Wimbledon: Injuries continue as two more withdraw

Victoria Azarenka of Belarus is one of many high-profile casualties of the first week at Wimbledon. Picture: AP

Victoria Azarenka of Belarus is one of many high-profile casualties of the first week at Wimbledon. Picture: AP

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The second round of this year’s Wimbledon has equalled the record for withdrawals and retirements for a single round at a grand slam in the professional era after two more players quit yesterday.

Frenchmen Michael Llodra and Paul-Henri Mathieu brought to nine the number of players who failed to start or withdrew mid-match in the round of 64, while the total number of pull-outs in the tournament now stands at 12 in the first four days.

Llodra added his name to the growing casualty list when he retired during his second round match against Italy’s Andreas Seppi having lost the first set 7-5. He said later it was a hamstring problem. Compatriot Mathieu then retired against Spain’s Feliciano Lopez while trailing 6-3, 5-1. The reason was given as a neck injury.

The last time a grand slam witnessed so much medical mayhem was at the 2011 US Open when nine quit in the first round. The previous Wimbledon record was eight in the first round in 2008.

On Wednesday, Australian Open champion Victoria Azarenka and men’s sixth seed Jo-Wilfried Tsonga were among a record seven players to withdraw from a grand slam in a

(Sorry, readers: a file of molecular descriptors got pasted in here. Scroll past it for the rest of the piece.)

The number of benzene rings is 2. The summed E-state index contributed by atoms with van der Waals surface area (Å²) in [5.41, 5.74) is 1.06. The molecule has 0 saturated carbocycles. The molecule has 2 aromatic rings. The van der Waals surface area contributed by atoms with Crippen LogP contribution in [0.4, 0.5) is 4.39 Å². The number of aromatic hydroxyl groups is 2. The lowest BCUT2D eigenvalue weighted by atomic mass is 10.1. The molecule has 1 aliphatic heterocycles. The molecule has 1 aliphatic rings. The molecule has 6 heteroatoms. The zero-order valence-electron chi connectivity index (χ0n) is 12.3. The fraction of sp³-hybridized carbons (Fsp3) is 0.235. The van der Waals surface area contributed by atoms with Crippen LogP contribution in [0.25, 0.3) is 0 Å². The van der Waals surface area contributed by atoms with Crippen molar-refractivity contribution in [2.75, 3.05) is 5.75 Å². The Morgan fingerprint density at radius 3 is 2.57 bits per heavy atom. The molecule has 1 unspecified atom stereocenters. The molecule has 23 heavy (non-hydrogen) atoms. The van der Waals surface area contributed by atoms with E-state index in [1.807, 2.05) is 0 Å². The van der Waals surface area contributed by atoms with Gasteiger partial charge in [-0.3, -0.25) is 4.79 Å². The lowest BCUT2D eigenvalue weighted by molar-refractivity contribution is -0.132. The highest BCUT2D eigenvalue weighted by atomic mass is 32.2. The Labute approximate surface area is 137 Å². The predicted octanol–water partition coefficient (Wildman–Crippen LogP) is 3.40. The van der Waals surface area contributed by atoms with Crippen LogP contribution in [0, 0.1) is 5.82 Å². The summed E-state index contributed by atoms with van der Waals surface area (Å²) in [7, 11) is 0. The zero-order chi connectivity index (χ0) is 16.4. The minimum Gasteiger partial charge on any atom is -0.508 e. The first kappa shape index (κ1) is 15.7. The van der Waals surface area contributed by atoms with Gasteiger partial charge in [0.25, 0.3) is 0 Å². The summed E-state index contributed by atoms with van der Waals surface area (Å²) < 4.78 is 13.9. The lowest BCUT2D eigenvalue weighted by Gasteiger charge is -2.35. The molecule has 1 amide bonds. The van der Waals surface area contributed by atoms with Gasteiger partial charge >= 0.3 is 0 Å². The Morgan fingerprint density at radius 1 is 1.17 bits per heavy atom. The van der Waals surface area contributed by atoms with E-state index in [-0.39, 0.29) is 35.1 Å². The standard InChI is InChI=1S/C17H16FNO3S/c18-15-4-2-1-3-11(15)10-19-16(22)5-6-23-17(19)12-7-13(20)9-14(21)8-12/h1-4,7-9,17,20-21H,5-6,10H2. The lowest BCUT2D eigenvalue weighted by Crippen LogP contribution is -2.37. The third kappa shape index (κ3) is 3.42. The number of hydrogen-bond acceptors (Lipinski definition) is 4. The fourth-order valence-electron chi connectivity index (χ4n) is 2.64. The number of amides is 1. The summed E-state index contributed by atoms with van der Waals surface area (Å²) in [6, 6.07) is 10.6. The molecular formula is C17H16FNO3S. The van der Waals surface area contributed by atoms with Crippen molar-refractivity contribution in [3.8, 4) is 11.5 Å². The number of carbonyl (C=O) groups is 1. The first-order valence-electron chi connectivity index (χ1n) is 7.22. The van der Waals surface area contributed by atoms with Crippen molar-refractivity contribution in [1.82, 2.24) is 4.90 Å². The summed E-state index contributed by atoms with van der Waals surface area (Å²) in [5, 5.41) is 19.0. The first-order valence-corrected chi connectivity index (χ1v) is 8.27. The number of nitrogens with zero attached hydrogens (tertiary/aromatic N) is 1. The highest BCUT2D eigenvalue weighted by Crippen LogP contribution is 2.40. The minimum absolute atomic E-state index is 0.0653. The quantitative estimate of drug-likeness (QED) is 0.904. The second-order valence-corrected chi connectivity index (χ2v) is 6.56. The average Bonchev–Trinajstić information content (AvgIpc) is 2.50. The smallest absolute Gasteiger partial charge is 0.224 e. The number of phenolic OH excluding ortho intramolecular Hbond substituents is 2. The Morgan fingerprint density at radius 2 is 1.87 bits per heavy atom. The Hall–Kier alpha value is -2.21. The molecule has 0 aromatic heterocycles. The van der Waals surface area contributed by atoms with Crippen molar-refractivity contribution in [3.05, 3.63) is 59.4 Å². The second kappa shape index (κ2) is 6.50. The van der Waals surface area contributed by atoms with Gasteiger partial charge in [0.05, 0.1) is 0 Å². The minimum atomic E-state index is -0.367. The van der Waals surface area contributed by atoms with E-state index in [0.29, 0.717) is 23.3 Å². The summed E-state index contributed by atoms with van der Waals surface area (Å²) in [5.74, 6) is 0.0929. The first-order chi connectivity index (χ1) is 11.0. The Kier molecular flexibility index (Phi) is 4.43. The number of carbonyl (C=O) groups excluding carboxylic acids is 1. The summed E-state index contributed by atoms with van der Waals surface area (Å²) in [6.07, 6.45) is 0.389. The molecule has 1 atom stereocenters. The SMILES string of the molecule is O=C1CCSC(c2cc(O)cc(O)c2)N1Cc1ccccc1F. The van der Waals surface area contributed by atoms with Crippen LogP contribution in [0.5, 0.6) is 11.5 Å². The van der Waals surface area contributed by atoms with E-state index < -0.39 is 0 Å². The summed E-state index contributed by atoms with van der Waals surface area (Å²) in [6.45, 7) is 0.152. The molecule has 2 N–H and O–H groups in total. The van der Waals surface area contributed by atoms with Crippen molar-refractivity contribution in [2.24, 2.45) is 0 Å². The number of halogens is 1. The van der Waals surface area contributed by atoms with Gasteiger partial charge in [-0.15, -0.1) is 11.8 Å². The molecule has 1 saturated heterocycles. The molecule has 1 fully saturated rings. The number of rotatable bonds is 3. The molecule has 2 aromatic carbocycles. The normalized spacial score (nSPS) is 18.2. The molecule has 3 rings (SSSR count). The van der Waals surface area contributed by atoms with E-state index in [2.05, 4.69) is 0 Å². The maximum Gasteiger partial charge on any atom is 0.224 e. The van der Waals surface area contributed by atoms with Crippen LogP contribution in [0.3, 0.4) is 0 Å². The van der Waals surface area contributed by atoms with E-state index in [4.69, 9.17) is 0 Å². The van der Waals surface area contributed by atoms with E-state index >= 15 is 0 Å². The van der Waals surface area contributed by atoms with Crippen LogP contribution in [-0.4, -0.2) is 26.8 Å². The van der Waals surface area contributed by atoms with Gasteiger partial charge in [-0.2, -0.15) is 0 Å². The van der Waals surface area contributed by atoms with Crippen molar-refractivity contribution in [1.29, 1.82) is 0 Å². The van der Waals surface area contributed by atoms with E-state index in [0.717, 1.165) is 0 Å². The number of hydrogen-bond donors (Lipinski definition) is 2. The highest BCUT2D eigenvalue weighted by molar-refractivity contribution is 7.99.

single day.

Many players blamed Wimbledon’s slick green turf for the high rate of pull-outs during the opening three days of the tournament but the new head groundsman said he was “100 per cent happy” with the condition of the courts.

Despite failing to complete his singles match Llodra 
returned later to partner Nicolas Mahut in the doubles, moving through to the next round 
after opponents Jan Hajek and Jaroslav Levinsky retired in the first set.

“It’s always difficult to make this choice,” said Llodra, who also rejected suggestions at a news conference that he had let down the spectators.

“I mean, in singles, it’s too difficult and dangerous for my hamstrings. I prefer not to take any risks. Doubles is easier. You play half court.”

“I can understand it’s difficult for the fans to realise or to 
understand my situation. But it’s like this,” he added.

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